Anna-Lena: Since you still incorporate office-material in your art, such as rulers, ballpoint pens, file-folders or typewriters,  how does your former work influence your practice and do you also investigate new sources?
Ignacio: Office materials are my toolbox, but in most cases not my source of inspiration. Often I find ideas in a reflection about universal phenomena of work life, like the periodicity of time or the Sisyphus myth, but even more often I find inspiration in the making of a previous work, for example: If I scribble for several months, I might learn something about my natural wrist movement that I might incorporate into the next serious of works.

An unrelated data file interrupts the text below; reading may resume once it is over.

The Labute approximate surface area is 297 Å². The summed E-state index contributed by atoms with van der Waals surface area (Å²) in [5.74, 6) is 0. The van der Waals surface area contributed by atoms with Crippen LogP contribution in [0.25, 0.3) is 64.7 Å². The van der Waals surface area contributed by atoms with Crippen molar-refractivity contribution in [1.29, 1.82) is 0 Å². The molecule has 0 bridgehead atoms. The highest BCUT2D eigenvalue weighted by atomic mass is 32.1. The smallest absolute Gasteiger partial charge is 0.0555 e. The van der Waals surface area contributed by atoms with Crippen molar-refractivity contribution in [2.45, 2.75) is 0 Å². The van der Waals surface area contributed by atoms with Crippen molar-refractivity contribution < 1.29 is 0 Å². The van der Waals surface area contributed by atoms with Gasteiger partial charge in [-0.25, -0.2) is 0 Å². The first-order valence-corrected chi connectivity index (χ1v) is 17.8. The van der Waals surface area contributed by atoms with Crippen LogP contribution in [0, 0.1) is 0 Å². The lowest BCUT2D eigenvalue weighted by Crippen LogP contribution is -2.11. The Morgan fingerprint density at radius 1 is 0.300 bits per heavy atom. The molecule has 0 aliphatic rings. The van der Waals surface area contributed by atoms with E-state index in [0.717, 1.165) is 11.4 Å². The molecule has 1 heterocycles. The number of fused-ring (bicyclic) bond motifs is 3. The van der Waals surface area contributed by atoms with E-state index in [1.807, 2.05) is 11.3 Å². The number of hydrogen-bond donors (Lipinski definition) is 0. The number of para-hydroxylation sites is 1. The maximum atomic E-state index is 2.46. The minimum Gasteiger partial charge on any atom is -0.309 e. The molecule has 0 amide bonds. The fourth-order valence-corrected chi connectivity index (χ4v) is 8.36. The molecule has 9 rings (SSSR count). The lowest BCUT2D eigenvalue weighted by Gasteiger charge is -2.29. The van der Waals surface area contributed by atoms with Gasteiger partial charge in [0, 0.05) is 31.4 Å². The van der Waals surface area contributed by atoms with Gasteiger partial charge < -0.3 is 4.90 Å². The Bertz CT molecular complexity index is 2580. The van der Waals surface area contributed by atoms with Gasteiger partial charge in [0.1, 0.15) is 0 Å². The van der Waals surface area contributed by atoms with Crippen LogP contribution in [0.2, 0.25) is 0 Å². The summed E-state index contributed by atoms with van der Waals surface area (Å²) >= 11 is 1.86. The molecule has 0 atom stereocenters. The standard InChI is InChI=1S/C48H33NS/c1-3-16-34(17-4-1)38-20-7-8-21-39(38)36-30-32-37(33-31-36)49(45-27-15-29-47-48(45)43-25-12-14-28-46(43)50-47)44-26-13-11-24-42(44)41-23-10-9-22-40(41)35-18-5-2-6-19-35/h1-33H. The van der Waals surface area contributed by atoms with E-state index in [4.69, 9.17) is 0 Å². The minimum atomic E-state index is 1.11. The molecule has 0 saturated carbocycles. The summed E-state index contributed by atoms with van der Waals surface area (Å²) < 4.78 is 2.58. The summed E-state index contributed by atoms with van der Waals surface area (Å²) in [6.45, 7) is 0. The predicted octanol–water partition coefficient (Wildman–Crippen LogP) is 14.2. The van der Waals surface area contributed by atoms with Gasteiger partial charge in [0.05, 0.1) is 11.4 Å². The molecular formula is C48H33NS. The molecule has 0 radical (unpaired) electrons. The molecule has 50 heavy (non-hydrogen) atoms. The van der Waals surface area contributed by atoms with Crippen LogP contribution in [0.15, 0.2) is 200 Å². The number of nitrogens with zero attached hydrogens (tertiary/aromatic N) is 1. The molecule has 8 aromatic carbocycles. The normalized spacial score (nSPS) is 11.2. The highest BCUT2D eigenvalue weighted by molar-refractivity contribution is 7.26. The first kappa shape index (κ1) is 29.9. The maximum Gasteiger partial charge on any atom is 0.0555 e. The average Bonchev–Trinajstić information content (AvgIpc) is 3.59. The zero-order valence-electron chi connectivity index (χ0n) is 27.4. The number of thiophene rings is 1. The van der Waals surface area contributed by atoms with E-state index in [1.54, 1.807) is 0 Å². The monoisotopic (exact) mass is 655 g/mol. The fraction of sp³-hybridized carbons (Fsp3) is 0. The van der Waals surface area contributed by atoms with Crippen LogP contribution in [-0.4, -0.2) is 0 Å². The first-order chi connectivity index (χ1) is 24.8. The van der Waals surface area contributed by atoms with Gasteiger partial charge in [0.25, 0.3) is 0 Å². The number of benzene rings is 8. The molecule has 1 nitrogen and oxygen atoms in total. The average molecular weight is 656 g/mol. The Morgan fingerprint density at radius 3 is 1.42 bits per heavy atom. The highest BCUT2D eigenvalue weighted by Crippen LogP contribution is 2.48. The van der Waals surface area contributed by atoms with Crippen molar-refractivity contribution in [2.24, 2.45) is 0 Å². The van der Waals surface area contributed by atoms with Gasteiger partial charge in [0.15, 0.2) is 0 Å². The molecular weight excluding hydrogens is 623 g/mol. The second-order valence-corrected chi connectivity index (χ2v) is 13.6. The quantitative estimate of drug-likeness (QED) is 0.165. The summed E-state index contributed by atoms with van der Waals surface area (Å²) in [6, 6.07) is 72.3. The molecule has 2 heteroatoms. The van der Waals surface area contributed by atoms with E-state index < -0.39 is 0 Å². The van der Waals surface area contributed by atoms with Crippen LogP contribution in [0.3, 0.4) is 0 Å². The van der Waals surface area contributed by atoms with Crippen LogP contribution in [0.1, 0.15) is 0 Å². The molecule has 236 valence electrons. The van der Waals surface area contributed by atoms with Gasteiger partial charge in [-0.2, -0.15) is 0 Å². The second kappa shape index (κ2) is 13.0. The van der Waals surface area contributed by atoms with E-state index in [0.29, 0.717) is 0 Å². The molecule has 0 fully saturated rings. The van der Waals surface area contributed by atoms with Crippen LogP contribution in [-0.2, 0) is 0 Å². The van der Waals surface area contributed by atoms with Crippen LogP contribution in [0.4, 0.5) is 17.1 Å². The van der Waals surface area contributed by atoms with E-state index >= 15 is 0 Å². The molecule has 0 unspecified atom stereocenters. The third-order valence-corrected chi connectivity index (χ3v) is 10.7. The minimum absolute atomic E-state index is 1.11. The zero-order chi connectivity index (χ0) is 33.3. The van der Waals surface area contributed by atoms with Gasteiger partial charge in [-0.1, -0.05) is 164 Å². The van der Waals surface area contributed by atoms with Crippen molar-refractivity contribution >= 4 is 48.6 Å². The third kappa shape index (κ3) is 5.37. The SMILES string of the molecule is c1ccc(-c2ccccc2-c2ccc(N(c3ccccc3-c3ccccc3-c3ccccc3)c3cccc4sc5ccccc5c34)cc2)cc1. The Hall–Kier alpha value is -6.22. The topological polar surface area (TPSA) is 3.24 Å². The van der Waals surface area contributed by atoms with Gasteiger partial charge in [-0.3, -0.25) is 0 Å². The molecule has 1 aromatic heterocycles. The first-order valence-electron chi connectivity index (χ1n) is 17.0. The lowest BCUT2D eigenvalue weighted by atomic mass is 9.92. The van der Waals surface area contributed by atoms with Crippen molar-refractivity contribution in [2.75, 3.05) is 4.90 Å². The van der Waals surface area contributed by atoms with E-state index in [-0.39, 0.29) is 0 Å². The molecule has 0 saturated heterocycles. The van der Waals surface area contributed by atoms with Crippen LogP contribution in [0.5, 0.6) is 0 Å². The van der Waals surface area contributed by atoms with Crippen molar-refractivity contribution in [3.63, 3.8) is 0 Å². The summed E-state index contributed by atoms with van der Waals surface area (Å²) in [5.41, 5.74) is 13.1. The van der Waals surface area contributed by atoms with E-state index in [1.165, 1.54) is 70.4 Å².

Anna-Lena: Your current work consists of (sound-) installations and videos, but specifically of paper works. Is there a reason why you are so fond of this solid materiality?
Ignacio: I believe that most people use paper in a different way then I do, and therefore I believe I need to continue doing what I do. What I do has to do more with the tradition of painting and sculpture then with the tradition of drawing. It is more abstract, severe and systematic then most drawing - almost existential - so I feel I need to do it. Also drawing is a very satisfactory, very direct medium. The process might be slow, but it's steady and you see the difference from one hour to the next. With other media you spent often way more time planning and dealing with money issues then making the actual piece. 

Anna-Lena: How many hours do you work per day?
Ignacio: Around 11 hours per day, about six days a week, but I am planning to slow down a bit.